Celebrating One Year of Smoke Free Sweden: Embracing Alternatives and Advocating for Change

As Smoke Free Sweden marks its one year anniversary, it’s a moment to recognise the remarkable achievements that have propelled the nation towards smoke free status. 

With Sweden boasting one of the lowest smoking rates in the world at just 5.6%, meaning that it is on the precipice of becoming smoke free, the movement’s success underscores the effectiveness of innovative approaches and the importance of embracing less harmful alternatives to traditional cigarettes, such as e-cigarettes, snus and nicotine pouches. 

So let’s take a trip down memory lane and look at what a momentous last 12 months we’ve had: 

March 2023

14 March: Smoke Free Sweden starts telling the amazing Swedish story – with an event in Stockholm and a major scientific publication – “
The Swedish Experience: A roadmap for a smoke-free society”

Watch the launch event here.

April 2023 

Experts urge the European Commission to consider Sweden’s successful tobacco control measures in its next revision of the Tobacco Products Directive (TPD). Sweden’s strategy, which includes harm reduction approaches and promoting smoke-free alternatives, has led to significantly lower smoking rates and could save millions of lives across the EU.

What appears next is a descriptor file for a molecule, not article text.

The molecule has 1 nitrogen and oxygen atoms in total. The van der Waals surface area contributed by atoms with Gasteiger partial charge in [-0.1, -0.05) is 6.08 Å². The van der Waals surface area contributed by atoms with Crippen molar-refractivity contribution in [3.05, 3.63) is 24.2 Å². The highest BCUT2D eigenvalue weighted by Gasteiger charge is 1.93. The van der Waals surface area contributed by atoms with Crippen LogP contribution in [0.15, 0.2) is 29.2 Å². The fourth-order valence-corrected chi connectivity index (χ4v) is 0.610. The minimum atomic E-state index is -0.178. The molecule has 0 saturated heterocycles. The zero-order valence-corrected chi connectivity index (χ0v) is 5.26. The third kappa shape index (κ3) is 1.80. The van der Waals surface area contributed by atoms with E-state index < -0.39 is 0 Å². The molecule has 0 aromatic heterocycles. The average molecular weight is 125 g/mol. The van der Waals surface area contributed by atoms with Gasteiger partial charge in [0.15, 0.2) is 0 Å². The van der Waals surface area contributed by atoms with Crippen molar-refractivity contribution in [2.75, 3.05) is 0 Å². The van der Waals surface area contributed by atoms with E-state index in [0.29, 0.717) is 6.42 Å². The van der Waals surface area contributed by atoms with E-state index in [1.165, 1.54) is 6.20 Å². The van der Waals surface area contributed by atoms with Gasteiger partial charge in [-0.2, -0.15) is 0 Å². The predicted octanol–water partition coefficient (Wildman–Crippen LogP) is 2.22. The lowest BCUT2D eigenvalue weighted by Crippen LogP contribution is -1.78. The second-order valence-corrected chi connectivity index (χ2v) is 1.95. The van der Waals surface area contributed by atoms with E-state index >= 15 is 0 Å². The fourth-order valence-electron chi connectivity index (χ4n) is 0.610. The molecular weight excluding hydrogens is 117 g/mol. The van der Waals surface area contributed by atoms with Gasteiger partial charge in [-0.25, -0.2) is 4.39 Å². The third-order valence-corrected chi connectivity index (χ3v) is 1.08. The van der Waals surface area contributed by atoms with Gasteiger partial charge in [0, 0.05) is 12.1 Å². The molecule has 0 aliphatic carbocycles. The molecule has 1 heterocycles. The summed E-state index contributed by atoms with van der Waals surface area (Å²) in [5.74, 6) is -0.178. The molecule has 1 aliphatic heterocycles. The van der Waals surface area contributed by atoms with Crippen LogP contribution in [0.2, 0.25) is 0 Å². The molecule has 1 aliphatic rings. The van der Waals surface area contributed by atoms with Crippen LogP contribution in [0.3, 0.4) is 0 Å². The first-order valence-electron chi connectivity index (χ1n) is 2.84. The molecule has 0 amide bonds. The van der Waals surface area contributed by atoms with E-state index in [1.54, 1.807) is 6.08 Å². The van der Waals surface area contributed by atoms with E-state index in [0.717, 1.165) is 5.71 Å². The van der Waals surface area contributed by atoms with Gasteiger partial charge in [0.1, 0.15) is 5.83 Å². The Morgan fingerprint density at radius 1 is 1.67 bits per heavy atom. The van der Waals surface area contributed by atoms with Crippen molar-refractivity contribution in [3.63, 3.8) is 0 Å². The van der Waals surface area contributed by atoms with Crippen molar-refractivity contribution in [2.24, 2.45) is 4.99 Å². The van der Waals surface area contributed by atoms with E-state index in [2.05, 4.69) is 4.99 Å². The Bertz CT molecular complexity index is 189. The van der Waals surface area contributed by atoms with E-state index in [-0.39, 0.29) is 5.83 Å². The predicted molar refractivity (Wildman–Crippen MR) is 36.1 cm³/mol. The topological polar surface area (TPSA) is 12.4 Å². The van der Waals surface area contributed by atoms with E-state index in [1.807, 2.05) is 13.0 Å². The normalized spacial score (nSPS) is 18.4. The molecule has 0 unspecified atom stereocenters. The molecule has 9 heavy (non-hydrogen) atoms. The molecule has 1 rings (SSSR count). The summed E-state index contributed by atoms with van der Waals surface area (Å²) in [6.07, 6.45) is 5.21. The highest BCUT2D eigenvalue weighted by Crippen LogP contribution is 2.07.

May 2023

International public health experts convene for a seminar in Johannesburg, urging South African lawmakers to adopt Sweden’s successful tobacco control approach, which prioritises harm reduction strategies. They warn that South Africa’s pending tobacco control bill could hinder progress by treating reduced harm products the same as cigarettes, potentially costing lives.

The Swedish experience is also presented at the South American Seminar on Tobacco Harm Reduction in Sao Paulo, Brazil.

On World No Tobacco Day, the 31st of May, leading global health experts deliver the landmark publication “The Swedish Experience: A roadmap for a Smoke Free Society” to key Members of the European Parliament.

The Associated Press releases a video and syndicates a story about Smoke Free Sweden’s success, which is picked up by media worldwide and is seen by in excess of one billion people.